Oxygen Reduction by Enzyme-Carbon Nanotube Composites for the Development of Biofuel Cells

Monday, 6 October 2014: 16:00
Expo Center, 1st Floor, Universal 14 (Moon Palace Resort)
S. Cosnier (Grenoble university)
Glucose biofuel cells are promising candidates to replace lithium batteries in implanted devices one day. In fact, the possibility to convert the chemical energy of glucose and oxygen into electric energy is particularly interesting for in vivo applications because glucose and oxygen are present in body fluids at relatively low but constant concentration [1].

Carbon nanotubes (CNTs) have great advantages as electrode material in biofuel cell design due to their high conductivity and shape which allow enhanced DET or MET with the biocatalysts. Furthermore, CNTs can be shaped to pellets, fibers, or films (Buckypapers, BPs) that makes them easy to process as mesoporous pure CNT bioelectrodes in biofuel cell designs. Moreover, the possibility to add appropriate functionalities via organic functionalization enabled optimal tuning of such nanostructured electrodes by attaching specific anchoring sites for enzymes.

In this context, we report the non-covalent functionalization of multiwalled carbon nanotubes (MWCNT) with pyrene monomers bearing a boronic acid function [2]. This elegant technique consists in the formation of boronic acid ester through the reaction of a boronic acid function on the electrode surface with the sugar residues of glycosylated proteins like glucose oxidase (GOx) or horseradish peroxidase (HRP). By attaching at the same time GOx, a bi-enzymatic system was elaborated and showed efficient bioelectrocatalytic oxygen reduction in physiological conditions. To address the efficiency of this covalent binding, we also performed the same experiments using 1-pyrenebutyric acid N-hydroxysuccinimide ester.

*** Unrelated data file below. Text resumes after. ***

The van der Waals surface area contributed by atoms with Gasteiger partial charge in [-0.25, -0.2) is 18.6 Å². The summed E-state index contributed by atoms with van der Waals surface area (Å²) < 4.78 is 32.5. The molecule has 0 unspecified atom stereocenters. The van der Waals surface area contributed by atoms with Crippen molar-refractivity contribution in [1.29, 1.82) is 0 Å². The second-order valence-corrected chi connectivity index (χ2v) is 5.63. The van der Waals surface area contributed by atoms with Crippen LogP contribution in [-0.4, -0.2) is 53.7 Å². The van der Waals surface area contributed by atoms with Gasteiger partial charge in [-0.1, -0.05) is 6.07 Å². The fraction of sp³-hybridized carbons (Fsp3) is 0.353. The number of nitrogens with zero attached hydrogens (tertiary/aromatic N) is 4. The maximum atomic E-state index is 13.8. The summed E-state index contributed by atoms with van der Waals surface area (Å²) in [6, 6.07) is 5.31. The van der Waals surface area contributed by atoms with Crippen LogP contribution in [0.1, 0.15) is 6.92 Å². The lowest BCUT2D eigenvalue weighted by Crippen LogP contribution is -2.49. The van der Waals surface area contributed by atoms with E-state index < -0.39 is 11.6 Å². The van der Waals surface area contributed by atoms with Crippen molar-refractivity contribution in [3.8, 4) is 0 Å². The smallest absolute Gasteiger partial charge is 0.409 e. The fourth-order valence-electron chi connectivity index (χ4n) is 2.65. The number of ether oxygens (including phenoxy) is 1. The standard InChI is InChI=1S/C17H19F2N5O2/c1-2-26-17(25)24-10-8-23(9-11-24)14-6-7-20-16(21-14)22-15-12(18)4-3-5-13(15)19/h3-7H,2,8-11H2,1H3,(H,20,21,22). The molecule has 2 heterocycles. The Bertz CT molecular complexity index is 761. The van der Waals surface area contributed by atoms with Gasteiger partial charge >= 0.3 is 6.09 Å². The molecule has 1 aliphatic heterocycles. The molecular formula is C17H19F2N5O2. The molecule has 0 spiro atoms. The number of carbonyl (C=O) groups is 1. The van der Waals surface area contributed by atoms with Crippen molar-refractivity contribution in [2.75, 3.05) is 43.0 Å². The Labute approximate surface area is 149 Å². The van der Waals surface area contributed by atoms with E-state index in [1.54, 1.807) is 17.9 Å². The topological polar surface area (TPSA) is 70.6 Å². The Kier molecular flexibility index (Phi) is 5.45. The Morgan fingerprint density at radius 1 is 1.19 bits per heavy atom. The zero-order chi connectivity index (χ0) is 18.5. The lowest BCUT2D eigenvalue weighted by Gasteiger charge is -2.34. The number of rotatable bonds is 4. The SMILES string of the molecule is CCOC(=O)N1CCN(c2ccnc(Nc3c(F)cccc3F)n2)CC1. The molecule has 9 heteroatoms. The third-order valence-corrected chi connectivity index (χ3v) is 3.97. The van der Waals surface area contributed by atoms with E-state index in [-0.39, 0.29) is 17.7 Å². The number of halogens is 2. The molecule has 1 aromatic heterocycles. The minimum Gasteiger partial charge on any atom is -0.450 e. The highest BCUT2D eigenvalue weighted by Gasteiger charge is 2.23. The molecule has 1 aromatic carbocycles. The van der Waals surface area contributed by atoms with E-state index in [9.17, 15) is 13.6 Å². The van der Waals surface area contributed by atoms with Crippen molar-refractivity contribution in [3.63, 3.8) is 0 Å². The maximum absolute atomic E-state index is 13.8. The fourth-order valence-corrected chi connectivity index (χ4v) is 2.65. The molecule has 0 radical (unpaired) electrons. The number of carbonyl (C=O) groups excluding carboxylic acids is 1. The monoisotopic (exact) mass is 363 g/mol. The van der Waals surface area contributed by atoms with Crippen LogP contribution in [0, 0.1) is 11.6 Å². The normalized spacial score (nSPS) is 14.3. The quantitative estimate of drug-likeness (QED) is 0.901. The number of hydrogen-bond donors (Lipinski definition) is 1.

We also report the functionalization of MWCNT electrode by oxidative electropolymerization of pyrrole monomers bearing pyrene and N-hydroxysuccinimide groups [3]. Both polymers were applied to the immobilization and electrical wiring of laccase. A “pseudo” host-guest interaction of polymerized pyrene with a hydrophobic cavity of laccase was used for the oriented enzyme immobilization on MWCNT electrodes. The latter leads to higher catalytic current for oxygen reduction (1.85mA cm-2).

Finally, we present here an efficient and easy way of designing free standing redox buckypaper electrodes via the elegant combination of MWCNT and a bis-pyrene derivative. This bis-pyrene 2,2′-Azino-bis(3-ethylbenzothiazoline-6-sulfonic acid (bis-Pyr-ABTS) that acts as a cross-linker between nanotubes, assures the formation of mechanically reinforced buckypaper obtained by a classical filtration technique of MWCNT suspension in presence of bis-Pyr-ABTS. In addition, the ABTS derivative assumes the mediated electron transfer to laccase. The buckypaper electrodes were applied to the mediated electron transfer using laccase in solution. For this setup, the developed mediator electrodes demonstrate high performances with maximum currents up to 2 mA ± 70 µA [4].

Taking into account that carbon nanotubes became highly appropriate candidates for the elaboration of biofuel cells and electrochemical supercapacitors, we report here the original combination of these two devices. The possibility to recharge supercapacitors with an internal energy source could thus represent a significant improvement for the performance of biofuel cells. In this context, we propose an original hybrid battery-capacitor system using a compression of enzymes-carbon nanotubes as supercapacitors and electrodes for a biofuel cell setup. This hybrid supercapacitor/biofuel cell enables high power discharge cycles, the carbon nanotube disks being continuously recharged through the biocatalytic energy conversion under physiological conditions [5].


  1. S. Cosnier, A. Le Goff, M. Holzinger. Electrochem. Commun, 38 (2014) 19-23.
  2. B. Reuillard, A. Le Goff, M. Holzinger,, S. Cosnier. J. Mat. Chem. B, in press.
  3. N. Lalaoui, K. Elouarzaki, A. Le Goff, M. Holzinger, S. Cosnier, Chem. Commun, 49 (2013) 9281-9283.
  4. M. Bourourou, K. Elouarzaki, M. Holzinger, C. Agnès, A. Le Goff, N. Bruas-Reverdy, D. Chaussy, M. Party, A. Maaref, S. Cosnier. Chem. Sci., in press.
  5. C. Agnès, M. Holzinger, A. Le Goff, B. Reuillard, K. Elouarzaki, S. Tingry, S. Cosnier, Energy Environ.Sci., in press